Low levels of vitamin D were associated with higher rates of end-stage renal disease in patients with systemic lupus erythematosus, or lupus, according to new research findings presented this week at the 2017 ACR/ARHP Annual Meeting in San Diego.
Lupus is a chronic (long-term) inflammatory autoimmune disease in which an unknown trigger causes the body’s immune system to attack its own healthy tissues. The most common type of lupus is systemic lupus erythematosus (SLE), a complex, multiple symptom autoimmune disease that can cause inflammation, pain, and damage to various parts of the body. While anyone can develop lupus, it occurs 9-10 times more often in women than in men and is 2-3 times more common among women of color.
To clarify the role vitamin D levels may play in lupus inflammation, a group of researchers at Johns Hopkins University School of Medicine in Baltimore, Maryland, conducted a study to determine how low vitamin D levels could predict later organ damage. Low levels, defined as insufficiency or deficiency, of vitamin D is a common problem for patients with SLE. Some evidence suggests that vitamin D replacement therapy may help improve renal disease activity.
The researchers analyzed data on 1,392 SLE patients, including their first medical office visit where vitamin D levels were measured, and then their organ or tissue damage on all of the patient’s follow-up clinic visits. The patients included in this study were 92 percent female, had a mean age of 47.3 years, and were 50 percent Caucasian and 41 percent African-American.
Patients were categorized based on 25-hydroxy vitamin D levels that were either below 20 nanograms (ng) per milliliter (ml), or at or above 20 ng/ml on their first office visit. At their first office visit where vitamin D levels were measured, 27.3 percent of the patients had levels below 20 ng/ml.
The researchers then calculated the risk of lifetime organ damage for patients with low vitamin D levels using the Systemic Lupus International Collaborating Clinics/American College of Rheumatology (SLICC/ACR) Damage Index scoring system. Organ damage rates were also adjusted for age, gender and ethnicity.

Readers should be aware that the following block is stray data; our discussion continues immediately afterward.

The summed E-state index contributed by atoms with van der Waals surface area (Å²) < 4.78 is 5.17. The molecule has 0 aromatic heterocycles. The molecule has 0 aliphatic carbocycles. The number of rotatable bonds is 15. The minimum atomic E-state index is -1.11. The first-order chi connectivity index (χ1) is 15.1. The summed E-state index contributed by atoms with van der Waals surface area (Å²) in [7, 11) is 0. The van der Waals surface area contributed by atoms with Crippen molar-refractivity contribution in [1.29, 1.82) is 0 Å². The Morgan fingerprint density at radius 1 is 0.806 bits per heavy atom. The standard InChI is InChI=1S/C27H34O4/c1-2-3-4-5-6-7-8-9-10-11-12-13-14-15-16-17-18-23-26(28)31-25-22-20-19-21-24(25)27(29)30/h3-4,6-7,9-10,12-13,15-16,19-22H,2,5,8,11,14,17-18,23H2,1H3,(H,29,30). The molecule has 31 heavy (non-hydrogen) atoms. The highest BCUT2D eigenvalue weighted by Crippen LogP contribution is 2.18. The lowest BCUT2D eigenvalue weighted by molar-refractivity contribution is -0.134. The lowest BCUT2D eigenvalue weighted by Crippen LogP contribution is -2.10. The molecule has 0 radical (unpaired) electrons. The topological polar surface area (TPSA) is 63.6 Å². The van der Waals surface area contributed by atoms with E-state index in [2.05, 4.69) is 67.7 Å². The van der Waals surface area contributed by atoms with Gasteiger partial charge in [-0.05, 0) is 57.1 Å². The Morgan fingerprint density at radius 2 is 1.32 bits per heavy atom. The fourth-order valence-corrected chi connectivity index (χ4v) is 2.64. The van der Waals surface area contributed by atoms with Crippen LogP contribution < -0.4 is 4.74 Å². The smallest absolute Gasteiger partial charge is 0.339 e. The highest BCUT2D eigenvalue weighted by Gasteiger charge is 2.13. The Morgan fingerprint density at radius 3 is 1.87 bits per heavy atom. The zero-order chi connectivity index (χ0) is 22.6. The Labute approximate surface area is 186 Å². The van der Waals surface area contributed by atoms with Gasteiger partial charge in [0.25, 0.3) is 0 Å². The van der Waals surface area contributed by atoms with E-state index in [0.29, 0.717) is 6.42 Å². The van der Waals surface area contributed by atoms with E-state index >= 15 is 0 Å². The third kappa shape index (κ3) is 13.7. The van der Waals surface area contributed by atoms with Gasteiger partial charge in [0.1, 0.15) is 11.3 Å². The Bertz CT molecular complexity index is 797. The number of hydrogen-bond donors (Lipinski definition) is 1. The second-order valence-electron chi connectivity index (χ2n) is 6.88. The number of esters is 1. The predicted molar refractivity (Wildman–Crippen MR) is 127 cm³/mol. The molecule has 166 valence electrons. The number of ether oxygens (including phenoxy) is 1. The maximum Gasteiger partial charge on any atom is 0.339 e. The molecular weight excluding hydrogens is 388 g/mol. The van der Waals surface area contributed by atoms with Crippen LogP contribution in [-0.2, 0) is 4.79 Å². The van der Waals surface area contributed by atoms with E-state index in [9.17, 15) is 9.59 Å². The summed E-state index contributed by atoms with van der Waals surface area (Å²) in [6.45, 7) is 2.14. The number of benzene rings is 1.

“We have shown that supplementing vitamin D reduces urine protein, which is the best predictor of future renal failure,” said Michelle A. Petri, MD, PhD, Director, Hopkins Lupus Center and a lead author of the study.
According to the study’s results, the relative risk of renal damage was the highest for SLE patients whose vitamin D levels were insufficient or a relative risk of 1.87 (1.66 adjusted). Skin damage was another concern, with a relative risk of 1.69 (1.22 adjusted). The total organ damage relative risk was 1.11 (1.17 adjusted). Other long-term outcomes measured included ocular, neuropsychiatric, pulmonary, cardiovascular, gastrointestinal and musculoskeletal, but the relative risk of damage to these organ systems was not significant. There was no association between low vitamin D and musculoskeletal damage, including osteoporotic fractures, in the study.
The researchers concluded low vitamin D is associated with a higher risk of total organ damage and with end-stage renal disease for patients with lupus.
“Supplementary vitamin D is very safe,” said Dr. Petri. “It helps to prevent one of the most dreaded complications of SLE, and likely has a role in preventing blood clots and cardiovascular disease as well. Vitamin D supplementation, which can reduce proteinuria, should be a part of the treatment plan for lupus nephritis patients.”
This research was supported by funding from the NIH’s National Institute of Arthritis and Musculoskeletal and Skin Diseases.